From: Andy Soos, ENN
Published September 13, 2012 02:26 PM

The Mighty Pythons of Florida

There have been many invasive species such as the rabbit in Australia. Now we have a carnivorous threat: the python who is literally eating Florida. Introduced Burmese pythons are firmly established in southern Florida, where they pose a serious threat to native wildlife. Burmese pythons, are native to Southeast Asia and can reach lengths greater than 20 feet. Pythons are long-lived (15 — 25 years), behavioral, habitat, and dietary generalists that are capable of producing clutches of up to 107 eggs. One new study, the first to document the ecological impacts of this invasive species, strongly supports that animal communities in this 1.5-million-acre park have been markedly altered by the introduction of pythons within 11 years of their establishment as an invasive species. Mid-sized mammals are the most dramatically affected, but some Everglades pythons are as large as 16 feet long, and their prey have included animals as large as deer and alligators.

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The Burmese Python is the largest subspecies of the Indian Python and one of the 6 largest snakes in the world, native to a large variation of tropic and subtropic areas of Southern- and Southeast Asia. They are often found near water and are sometimes semi-aquatic, but can also be found in trees.

Burmese pythons are frequently kept as pets in the United States and apparently some were intentionally released or escaped in southern Florida during the last few decades. Pythons are now firmly established and reproducing within Everglades National Park and its vicinity and pose a serious threat to native wildlife.

Python populations in Everglades National Park have increased exponentially since the 1990’s and are expanding into the Keys and northward up the Florida Peninsula.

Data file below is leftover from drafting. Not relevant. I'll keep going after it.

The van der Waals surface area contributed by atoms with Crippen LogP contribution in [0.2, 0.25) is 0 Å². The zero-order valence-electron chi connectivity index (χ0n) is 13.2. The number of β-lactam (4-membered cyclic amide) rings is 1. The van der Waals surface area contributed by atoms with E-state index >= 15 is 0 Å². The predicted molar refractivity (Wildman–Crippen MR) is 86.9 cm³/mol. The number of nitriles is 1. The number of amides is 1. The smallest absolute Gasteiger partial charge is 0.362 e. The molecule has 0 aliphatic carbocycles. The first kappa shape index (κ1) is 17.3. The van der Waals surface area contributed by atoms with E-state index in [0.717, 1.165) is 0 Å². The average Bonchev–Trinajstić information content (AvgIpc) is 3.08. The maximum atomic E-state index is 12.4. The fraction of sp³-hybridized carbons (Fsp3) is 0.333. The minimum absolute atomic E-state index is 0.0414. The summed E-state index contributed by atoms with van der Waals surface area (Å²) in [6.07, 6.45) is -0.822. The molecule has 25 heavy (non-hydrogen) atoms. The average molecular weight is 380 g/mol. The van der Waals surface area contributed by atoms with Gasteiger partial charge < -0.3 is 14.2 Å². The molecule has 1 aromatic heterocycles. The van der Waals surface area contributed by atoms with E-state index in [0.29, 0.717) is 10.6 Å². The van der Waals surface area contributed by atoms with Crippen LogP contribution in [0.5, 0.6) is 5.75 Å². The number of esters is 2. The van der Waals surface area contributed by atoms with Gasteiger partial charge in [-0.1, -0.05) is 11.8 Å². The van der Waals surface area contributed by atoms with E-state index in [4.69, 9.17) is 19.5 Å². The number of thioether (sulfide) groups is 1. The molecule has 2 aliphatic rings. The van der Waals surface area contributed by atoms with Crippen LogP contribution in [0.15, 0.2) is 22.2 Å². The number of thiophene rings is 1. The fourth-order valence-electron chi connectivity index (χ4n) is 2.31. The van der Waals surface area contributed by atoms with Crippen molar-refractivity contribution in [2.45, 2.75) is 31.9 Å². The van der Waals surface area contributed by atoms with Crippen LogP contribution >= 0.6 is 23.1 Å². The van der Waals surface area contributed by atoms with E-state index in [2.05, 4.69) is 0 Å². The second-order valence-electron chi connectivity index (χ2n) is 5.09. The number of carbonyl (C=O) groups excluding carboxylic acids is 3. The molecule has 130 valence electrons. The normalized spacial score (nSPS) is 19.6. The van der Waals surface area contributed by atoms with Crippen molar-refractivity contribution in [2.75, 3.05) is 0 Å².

Predictive models based on climate indicate that suitable habitat for pythons exists across most of the southeastern United States1. However, other studies have suggested limited range expansion possibilities for pythons2 resulting in considerable debate regarding the risk this species poses to the southeastern United States.

The most severe Florida wildlife declines, including a nearly complete disappearance of raccoons, rabbits and opossums, have occurred in the remote southernmost regions of the park, where pythons have been established the longest. In this area, populations of raccoons dropped 99.3 percent, opossums 98.9 percent and bobcats 87.5 percent. Marsh and cottontail rabbits, as well as foxes, were not seen at all.

The researchers collected their information via repeated systematic night-time road surveys within the park, counting both live and road-killed animals. Over the period of the study, researchers traveled a total of nearly 39,000 miles from 2003 to 2011 and compared their findings with similar surveys conducted in 1996 and 1997 along the same roadways before pythons were recognized as established in Everglades National Park.

Areas north of the park are more python free. In those areas, mammal abundances were similar to those in the park before pythons proliferated. At sites where pythons have only recently been documented, however, mammal populations were reduced, though not to the dramatic extent observed within the park where pythons are well established.

For further information see Everglades or Python Kill.

Python image via Wikipedia.

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